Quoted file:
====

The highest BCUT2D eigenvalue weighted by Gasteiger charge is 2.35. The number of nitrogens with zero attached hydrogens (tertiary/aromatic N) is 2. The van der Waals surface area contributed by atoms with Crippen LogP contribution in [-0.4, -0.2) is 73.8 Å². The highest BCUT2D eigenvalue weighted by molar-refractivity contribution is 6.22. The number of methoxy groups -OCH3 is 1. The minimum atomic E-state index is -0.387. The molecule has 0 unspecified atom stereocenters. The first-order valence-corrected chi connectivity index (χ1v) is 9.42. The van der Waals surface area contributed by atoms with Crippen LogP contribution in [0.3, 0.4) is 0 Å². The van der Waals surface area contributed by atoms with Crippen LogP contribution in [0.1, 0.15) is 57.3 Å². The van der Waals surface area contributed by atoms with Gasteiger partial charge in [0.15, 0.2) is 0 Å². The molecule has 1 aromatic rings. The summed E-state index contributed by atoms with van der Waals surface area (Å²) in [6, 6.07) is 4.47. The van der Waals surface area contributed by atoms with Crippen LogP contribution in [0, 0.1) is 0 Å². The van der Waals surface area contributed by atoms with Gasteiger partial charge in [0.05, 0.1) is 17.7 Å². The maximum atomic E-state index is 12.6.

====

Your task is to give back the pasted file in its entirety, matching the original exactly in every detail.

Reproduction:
The highest BCUT2D eigenvalue weighted by Gasteiger charge is 2.35. The number of nitrogens with zero attached hydrogens (tertiary/aromatic N) is 2. The van der Waals surface area contributed by atoms with Crippen LogP contribution in [-0.4, -0.2) is 73.8 Å². The highest BCUT2D eigenvalue weighted by molar-refractivity contribution is 6.22. The number of methoxy groups -OCH3 is 1. The minimum atomic E-state index is -0.387. The molecule has 0 unspecified atom stereocenters. The first-order valence-corrected chi connectivity index (χ1v) is 9.42. The van der Waals surface area contributed by atoms with Crippen LogP contribution in [0.3, 0.4) is 0 Å². The van der Waals surface area contributed by atoms with Crippen LogP contribution in [0.1, 0.15) is 57.3 Å². The van der Waals surface area contributed by atoms with Gasteiger partial charge in [0.15, 0.2) is 0 Å². The molecule has 1 aromatic rings. The summed E-state index contributed by atoms with van der Waals surface area (Å²) in [6, 6.07) is 4.47. The van der Waals surface area contributed by atoms with Crippen LogP contribution in [0, 0.1) is 0 Å². The van der Waals surface area contributed by atoms with Gasteiger partial charge in [0.05, 0.1) is 17.7 Å². The maximum atomic E-state index is 12.6.